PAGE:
Tuesday, January 18, 2011

ACRS and Safety Culture Policy (cont.)

Our previous post reported on the ACRS letter to the NRC endorsing the agency’s approach to developing a safety culture policy.*  We noted the concern of some ACRS members that the policy might be a back door method to impose regulatory requirements while avoiding the requirements of the regulatory process.

The dissenting ACRS members also raised some other interesting issues about the proposed policy.

First, they questioned whether the proposed traits were the most important ones in terms of their contribution to safety.  Why weren’t organizational and individual integrity, and technical competence included?  Good question.  After all, wasn’t an integrity shortfall at the heart of the misleading of the Vermont senate and the willful violations at San Onofre?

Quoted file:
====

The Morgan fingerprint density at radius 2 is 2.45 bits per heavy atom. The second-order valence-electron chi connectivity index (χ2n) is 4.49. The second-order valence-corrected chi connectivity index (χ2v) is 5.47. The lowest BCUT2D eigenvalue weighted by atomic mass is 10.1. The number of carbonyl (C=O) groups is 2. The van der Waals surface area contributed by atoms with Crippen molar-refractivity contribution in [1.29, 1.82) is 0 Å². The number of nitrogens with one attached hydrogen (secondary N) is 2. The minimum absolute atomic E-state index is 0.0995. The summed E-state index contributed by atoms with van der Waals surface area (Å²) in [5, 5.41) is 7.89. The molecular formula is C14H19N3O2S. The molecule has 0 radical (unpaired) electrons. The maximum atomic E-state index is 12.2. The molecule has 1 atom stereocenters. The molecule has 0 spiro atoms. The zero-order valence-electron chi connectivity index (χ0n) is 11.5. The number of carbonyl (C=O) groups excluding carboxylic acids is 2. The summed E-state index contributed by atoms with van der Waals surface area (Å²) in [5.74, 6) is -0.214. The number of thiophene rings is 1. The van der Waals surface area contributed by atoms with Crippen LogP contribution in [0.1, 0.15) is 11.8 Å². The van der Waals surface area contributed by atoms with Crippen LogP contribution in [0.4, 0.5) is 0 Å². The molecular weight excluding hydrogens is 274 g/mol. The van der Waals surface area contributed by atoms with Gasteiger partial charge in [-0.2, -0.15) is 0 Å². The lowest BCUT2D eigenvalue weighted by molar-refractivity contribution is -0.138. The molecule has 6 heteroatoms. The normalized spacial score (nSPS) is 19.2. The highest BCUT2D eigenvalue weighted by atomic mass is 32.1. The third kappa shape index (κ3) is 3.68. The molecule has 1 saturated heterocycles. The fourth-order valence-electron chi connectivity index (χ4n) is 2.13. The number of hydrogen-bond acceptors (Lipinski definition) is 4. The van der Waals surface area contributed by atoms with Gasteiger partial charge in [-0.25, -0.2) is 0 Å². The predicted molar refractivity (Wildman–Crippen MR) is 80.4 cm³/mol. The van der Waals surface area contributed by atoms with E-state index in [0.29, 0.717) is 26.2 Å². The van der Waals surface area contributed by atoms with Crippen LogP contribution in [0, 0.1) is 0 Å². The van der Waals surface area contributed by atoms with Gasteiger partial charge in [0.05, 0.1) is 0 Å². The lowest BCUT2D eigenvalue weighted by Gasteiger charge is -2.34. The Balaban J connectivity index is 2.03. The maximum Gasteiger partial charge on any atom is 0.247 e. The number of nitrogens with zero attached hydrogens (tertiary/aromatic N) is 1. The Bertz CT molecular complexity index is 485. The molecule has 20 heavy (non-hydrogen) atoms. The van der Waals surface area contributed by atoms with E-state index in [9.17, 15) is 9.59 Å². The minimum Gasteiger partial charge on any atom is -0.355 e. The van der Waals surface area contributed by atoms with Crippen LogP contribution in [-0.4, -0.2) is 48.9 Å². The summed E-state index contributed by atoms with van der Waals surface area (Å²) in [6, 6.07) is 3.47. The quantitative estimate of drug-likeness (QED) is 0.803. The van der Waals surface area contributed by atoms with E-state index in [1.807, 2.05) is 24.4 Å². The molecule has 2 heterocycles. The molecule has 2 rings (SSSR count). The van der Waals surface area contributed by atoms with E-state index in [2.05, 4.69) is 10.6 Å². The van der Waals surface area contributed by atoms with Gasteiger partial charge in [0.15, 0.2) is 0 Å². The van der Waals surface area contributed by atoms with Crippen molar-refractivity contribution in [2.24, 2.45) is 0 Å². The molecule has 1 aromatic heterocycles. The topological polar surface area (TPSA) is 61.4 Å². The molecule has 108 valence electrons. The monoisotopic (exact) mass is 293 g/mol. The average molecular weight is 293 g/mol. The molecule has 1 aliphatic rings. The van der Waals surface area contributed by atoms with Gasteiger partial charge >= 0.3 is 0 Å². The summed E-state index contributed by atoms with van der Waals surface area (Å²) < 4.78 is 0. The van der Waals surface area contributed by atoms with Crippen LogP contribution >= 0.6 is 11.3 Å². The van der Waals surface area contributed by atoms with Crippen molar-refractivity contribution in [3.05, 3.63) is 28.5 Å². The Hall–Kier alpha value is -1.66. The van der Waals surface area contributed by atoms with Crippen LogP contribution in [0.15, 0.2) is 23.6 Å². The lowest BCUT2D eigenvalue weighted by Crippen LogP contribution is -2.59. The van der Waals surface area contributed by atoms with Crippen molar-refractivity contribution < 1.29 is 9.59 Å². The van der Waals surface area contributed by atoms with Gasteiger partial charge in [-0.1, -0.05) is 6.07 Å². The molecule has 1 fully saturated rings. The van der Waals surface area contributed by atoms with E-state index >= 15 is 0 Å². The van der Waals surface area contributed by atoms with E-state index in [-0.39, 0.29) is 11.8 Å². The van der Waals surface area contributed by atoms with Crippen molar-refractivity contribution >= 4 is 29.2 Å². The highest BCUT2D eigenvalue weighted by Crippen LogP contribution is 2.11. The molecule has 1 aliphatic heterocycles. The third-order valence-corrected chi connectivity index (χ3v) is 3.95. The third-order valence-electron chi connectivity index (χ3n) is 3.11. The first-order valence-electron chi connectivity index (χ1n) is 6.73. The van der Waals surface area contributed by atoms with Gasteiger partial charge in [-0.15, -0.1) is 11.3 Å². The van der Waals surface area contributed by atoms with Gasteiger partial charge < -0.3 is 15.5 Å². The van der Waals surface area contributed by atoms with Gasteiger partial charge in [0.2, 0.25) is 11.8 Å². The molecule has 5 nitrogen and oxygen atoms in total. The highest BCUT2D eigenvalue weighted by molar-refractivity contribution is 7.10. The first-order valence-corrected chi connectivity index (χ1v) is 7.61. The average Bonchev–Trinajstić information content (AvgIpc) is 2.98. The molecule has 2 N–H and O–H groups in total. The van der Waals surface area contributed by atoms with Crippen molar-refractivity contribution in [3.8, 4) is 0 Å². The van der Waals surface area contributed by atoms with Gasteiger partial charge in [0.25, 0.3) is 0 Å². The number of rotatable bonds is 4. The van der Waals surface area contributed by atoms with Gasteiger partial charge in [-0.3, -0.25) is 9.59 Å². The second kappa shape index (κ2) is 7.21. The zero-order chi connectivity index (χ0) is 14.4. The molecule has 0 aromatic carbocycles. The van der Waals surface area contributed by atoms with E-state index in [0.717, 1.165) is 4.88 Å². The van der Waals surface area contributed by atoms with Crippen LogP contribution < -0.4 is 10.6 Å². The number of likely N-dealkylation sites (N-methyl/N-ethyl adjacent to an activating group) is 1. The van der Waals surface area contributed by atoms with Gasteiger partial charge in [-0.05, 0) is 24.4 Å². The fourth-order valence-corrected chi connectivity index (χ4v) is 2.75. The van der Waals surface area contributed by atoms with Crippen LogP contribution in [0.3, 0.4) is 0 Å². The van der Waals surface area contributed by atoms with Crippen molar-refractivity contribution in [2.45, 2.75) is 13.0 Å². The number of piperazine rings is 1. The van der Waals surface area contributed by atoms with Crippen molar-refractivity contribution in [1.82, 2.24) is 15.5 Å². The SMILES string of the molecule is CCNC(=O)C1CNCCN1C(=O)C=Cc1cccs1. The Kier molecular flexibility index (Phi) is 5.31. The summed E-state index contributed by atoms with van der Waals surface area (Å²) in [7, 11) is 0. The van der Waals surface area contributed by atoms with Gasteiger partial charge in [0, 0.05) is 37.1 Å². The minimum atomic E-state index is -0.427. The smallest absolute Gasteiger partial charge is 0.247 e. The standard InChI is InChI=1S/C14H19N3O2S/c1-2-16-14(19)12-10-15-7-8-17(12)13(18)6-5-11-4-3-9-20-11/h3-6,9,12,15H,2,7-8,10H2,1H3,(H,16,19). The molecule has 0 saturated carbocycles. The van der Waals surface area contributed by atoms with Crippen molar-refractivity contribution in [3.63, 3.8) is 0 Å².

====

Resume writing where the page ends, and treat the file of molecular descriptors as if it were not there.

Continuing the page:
Second, they commented “[T]here is faint evidence that the listed traits (individually or collectively) are assured to produce measureable improvements in safety.” (p. 4)  We raised the same issue in our October 22, 2010 post on the NRC safety culture workshop.  What are the linkages, if any, between the traits and measurable or observable safety-related performance?

Our concern about the lack of demonstrated linkages leads to what may be a bedrock question underlying all of the safety culture policy discussion: If the ROP isn’t providing sufficient information to support the NRC’s confidence in a licensee’s safety culture, then how can the agency develop that information in a defined, disciplined and vetted manner?  Is a safety culture policy going to provide that assurance?


*  Letter dated Dec 15, 2010 from S. Abdel-Khalik (ACRS) to G. Jaczko (NRC), subject "Safety Culture Policy Statement," ADAMS Accession Number ML103410358.

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